- What other names is Purple Loosestrife known by?
- What is Purple Loosestrife?
- How does Purple Loosestrife work?
- Are there safety concerns?
- Dosing considerations for Purple Loosestrife.
Arroyuela, Blooming Sally, Flowering Sally, Herbe aux Coliques, Long Purples, Loosestrife, Lysimaque rouge, Lythrum, Lythrum salicaria, Milk Willow-Herb, Purple Willow-Herb, Rainbow Weed, Salicaire, Salicaire Commune, Salicaire Officinale, Salicare, Salicaria, Salicària, Soldiers, Spiked, Spiked Loosestrife, Willow Sage.
Purple loosestrife is a plant. The flowering parts are used as medicine.
Insufficient Evidence to Rate Effectiveness for...
- Intestinal problems.
- Menstrual complaints.
- Swelling (inflammation).
- Varicose veins, when applied directly to the affected area.
- Bleeding gums, when applied directly to the affected area.
- Hemorrhoids, when applied directly to the affected area.
- Eczema, when applied directly to the affected area.
- Other conditions.
Purple loosestrife contains astringent chemicals called tannins and salicarin. They have a drying effect. Astringent chemicals might help reduce diarrhea and inflammation. Salicarin may also help fight bacteria in the intestine.
It is not known if purple loosestrife is safe or what the side effects might be.
Special Precautions & Warnings:Pregnancy and breast-feeding: Not enough is known about the use of purple loosestrife during pregnancy and breast-feeding. Stay on the safe side and avoid use.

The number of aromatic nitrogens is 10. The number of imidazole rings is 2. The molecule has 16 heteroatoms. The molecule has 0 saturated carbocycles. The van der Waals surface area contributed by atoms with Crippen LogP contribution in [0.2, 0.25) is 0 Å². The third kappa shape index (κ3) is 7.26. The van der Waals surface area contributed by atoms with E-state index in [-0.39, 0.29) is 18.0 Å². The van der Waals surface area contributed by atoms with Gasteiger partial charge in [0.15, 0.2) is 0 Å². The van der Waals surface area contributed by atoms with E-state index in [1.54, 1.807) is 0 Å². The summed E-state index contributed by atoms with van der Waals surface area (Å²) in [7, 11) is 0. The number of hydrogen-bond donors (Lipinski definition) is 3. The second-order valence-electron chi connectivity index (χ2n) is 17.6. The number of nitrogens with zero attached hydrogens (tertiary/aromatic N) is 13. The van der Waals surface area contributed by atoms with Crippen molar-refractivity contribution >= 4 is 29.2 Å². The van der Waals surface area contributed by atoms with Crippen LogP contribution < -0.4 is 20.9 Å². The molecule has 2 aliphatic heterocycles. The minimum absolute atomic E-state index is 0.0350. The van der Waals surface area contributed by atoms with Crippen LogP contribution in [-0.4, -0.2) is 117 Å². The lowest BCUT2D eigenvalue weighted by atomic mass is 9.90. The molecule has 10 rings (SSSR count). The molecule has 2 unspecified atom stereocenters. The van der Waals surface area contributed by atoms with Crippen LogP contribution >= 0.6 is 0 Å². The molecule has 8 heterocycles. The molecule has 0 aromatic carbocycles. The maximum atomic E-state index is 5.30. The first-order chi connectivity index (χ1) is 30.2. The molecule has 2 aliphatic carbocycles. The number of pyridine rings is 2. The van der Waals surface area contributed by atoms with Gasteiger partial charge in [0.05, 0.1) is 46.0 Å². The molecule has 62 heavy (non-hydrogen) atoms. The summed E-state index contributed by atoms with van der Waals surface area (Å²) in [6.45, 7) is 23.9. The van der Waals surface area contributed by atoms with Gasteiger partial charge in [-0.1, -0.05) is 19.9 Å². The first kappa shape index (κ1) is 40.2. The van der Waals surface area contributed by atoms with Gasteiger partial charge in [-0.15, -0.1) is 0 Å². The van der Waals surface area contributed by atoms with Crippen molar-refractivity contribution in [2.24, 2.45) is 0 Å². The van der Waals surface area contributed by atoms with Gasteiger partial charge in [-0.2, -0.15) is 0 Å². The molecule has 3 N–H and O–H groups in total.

The appropriate dose of purple loosestrife depends on several factors such as the user's age, health, and several other conditions. At this time there is not enough scientific information to determine an appropriate range of doses for purple loosestrife. Keep in mind that natural products are not always necessarily safe and dosages can be important. Be sure to follow relevant directions on product labels and consult your pharmacist or physician or other healthcare professional before using.
Natural Medicines Comprehensive Database rates effectiveness based on scientific evidence according to the following scale: Effective, Likely Effective, Possibly Effective, Possibly Ineffective, Likely Ineffective, and Insufficient Evidence to Rate (detailed description of each of the ratings).
Health Solutions From Our Sponsors
Gruenwald J, Brendler T, Jaenicke C. PDR for Herbal Medicines. 1st ed. Montvale, NJ: Medical Economics Company, Inc., 1998.